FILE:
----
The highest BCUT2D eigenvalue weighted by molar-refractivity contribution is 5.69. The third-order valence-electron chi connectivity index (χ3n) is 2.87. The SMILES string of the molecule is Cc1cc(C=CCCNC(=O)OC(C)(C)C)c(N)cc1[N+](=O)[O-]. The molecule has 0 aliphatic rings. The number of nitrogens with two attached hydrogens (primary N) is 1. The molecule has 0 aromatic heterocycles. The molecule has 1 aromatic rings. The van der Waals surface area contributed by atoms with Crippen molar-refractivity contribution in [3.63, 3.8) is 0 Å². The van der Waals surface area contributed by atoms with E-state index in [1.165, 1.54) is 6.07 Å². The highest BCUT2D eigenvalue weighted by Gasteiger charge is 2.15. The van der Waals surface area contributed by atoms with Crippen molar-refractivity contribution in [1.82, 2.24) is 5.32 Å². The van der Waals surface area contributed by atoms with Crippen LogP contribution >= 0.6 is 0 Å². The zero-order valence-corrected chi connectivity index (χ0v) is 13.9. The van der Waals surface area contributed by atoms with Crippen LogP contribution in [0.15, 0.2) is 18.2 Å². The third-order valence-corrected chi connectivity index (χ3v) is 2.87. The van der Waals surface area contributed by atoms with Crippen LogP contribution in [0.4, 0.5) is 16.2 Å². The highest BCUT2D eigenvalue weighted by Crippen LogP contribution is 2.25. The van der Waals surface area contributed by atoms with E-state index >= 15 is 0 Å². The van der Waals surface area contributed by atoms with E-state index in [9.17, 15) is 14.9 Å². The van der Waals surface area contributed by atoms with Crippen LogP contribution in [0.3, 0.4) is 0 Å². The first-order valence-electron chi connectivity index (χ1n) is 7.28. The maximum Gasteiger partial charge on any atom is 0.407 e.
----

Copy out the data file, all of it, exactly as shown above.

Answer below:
The highest BCUT2D eigenvalue weighted by molar-refractivity contribution is 5.69. The third-order valence-electron chi connectivity index (χ3n) is 2.87. The SMILES string of the molecule is Cc1cc(C=CCCNC(=O)OC(C)(C)C)c(N)cc1[N+](=O)[O-]. The molecule has 0 aliphatic rings. The number of nitrogens with two attached hydrogens (primary N) is 1. The molecule has 0 aromatic heterocycles. The molecule has 1 aromatic rings. The van der Waals surface area contributed by atoms with Crippen molar-refractivity contribution in [3.63, 3.8) is 0 Å². The van der Waals surface area contributed by atoms with E-state index in [1.165, 1.54) is 6.07 Å². The highest BCUT2D eigenvalue weighted by Gasteiger charge is 2.15. The van der Waals surface area contributed by atoms with Crippen molar-refractivity contribution in [1.82, 2.24) is 5.32 Å². The van der Waals surface area contributed by atoms with Crippen LogP contribution >= 0.6 is 0 Å². The zero-order valence-corrected chi connectivity index (χ0v) is 13.9. The van der Waals surface area contributed by atoms with Crippen LogP contribution in [0.15, 0.2) is 18.2 Å². The third-order valence-corrected chi connectivity index (χ3v) is 2.87. The van der Waals surface area contributed by atoms with Crippen LogP contribution in [0.4, 0.5) is 16.2 Å². The highest BCUT2D eigenvalue weighted by Crippen LogP contribution is 2.25. The van der Waals surface area contributed by atoms with E-state index >= 15 is 0 Å². The van der Waals surface area contributed by atoms with E-state index in [9.17, 15) is 14.9 Å². The van der Waals surface area contributed by atoms with Crippen LogP contribution in [0.3, 0.4) is 0 Å². The first-order valence-electron chi connectivity index (χ1n) is 7.28. The maximum Gasteiger partial charge on any atom is 0.407 e.